It was a time-consuming and technical task – and what he found rocked the capital. Baker determined that since 2007, Republican Rep. Mike Armstrong had spent $7,000 in campaign cash to buy clothing. Democratic State Auditor Brian Sonntag had used campaign funds to buy more than $1,000 in Mariners tickets, and Joe McDermott, a Democrat on the King County Council, used $5,600 to pay for his tuition at Harvard. All contended the expenses were legitimate business expenses, but all acknowledged that they knew it didn’t pass muster to ask the state to pay for such items and thus had used funds from their campaign coffers instead.

One of the hardest parts of Baker’s reporting was getting the officials whose use of funds were most egregious to explain why they had used the money in a way that pushes the boundaries of campaign finance law. That took several weeks alone.

Baker’s piece ran on front pages across the state, and it also got results. The Coalition for Open Government in Washington state said it wanted to see more specific rules on the use of campaign funds, and two former lawmakers have begun working with the Legislature on a way to close the campaign accounts. His stories prompted at least four editorials about the practices by state members as well. And Baker went even further, helping reporters at member papers mine the database so they could produce deep dives on their local state representatives.



Ed Fowler is leaving his position as vice president of operations at The Anniston Star to be editor and publisher of The Daily Home in Talladega, Ala.

Both papers are owned by Consolidated Publishing Co. For the past two years, Fowler has served as publisher of The Daily Home. The newspaper announced ( that he will also take on the duties of editor. Fowler said he spent the first 20 years of his career making editorial decisions and he's looking forward to doing it again. Star Publisher H. Brandt Ayers said Fowler's new position will provide an increased sense of unity and consolidation across the company. Fowler, 65, worked as managing editor of The Tuscaloosa News and then the Montgomery Advertiser before joining Consolidating Publishing in 1992.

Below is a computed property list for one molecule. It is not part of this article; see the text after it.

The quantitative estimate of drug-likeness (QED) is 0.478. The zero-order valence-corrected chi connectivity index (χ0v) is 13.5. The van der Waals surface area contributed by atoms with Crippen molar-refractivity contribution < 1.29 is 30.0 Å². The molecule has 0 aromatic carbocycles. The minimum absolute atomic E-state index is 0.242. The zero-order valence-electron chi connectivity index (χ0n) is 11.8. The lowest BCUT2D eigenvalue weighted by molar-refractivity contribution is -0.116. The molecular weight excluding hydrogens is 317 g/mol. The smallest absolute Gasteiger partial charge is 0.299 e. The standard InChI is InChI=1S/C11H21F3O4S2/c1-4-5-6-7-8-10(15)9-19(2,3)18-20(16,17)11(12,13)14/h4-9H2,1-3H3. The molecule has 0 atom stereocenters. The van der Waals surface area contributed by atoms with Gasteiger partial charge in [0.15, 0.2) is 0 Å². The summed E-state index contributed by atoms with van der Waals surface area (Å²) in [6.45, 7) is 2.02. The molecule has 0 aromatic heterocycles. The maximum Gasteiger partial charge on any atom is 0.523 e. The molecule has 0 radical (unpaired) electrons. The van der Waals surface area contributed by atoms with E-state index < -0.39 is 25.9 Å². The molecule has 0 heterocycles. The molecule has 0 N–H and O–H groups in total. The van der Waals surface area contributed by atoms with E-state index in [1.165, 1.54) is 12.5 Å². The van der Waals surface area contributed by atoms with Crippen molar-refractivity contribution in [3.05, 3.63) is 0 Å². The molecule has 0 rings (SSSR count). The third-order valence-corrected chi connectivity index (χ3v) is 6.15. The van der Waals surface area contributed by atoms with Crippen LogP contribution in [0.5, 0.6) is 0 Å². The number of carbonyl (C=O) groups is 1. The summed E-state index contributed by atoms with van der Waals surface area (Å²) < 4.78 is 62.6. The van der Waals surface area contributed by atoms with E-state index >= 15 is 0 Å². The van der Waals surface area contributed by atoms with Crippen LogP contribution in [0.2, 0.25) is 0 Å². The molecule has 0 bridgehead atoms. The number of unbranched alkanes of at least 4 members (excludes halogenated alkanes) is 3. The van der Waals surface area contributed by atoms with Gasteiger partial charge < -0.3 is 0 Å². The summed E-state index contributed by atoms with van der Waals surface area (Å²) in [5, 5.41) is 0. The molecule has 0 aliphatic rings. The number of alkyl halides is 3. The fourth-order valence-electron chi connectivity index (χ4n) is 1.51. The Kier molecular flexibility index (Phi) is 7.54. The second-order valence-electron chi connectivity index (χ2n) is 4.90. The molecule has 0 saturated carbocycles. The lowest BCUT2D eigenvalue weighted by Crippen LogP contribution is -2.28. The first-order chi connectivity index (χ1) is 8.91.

Digital First Media has named a new editor to oversee two of its newspapers in Connecticut, The Register Citizen in Torrington and The Middletown Press.

The editor, John Berry, has been online editor for The Times Herald in Norristown, Pa., since 2007. Berry, a graduate of Temple University, joined the Times Herald as a staff photographer in 2000. He has attended the Knight Digital Media Center's Web 2.0 workshop and led training programs for Journal Register Company, which is operated by Digital First Media.

Berry will be based in Torrington. Viktoria Sundqvist, who has been editor of the Middletown newspaper, was named investigations editor for the newspapers in Torrington and Middletown. Ann DeMatteo has been named managing editor of The Middletown Press.

Pam Sander, a longtime editor of the StarNews of Wilmington, N.C., has been named to the top post in the newsroom. Sander, the newspaper's digital/newsroom operations editor, was named executive editor last week ( by StarNews Publisher Robert Gruber. Sander replaces Robyn Tomlin, who was executive editor for four years. Tomlin stepped down in June to become editor of Project Thunderdome, a new venture of Digital First Media. Sander, a native of Easley, S.C., is a graduate of Clemson University. She worked at the StarNews after graduating from college and later worked at The Charlotte Observer for six years as a reporter, editor and columnist. She returned to the StarNews in 1994 where she has held a variety of posts, including features editor and editor of Wilmington Magazine.



Journal Register Co. seeks bankruptcy protection

• Cleveland newspaper publisher retiring next year

• Oklahoma judge grants Enid newspaper's request to unseal records

• Western Nebraska publisher takes job in Michigan

• Herald Journal of Logan, Utah, establishes pay wall

• U of Memphis newspaper gets funding restored

Read about these items and more by clicking here


ABOUT US: APME Update is published regularly by the Associated Press Media Editors Association. APME Update is edited by Sally Jacobsen. Send submissions by e-mail or call Sally at (212) 621-7007.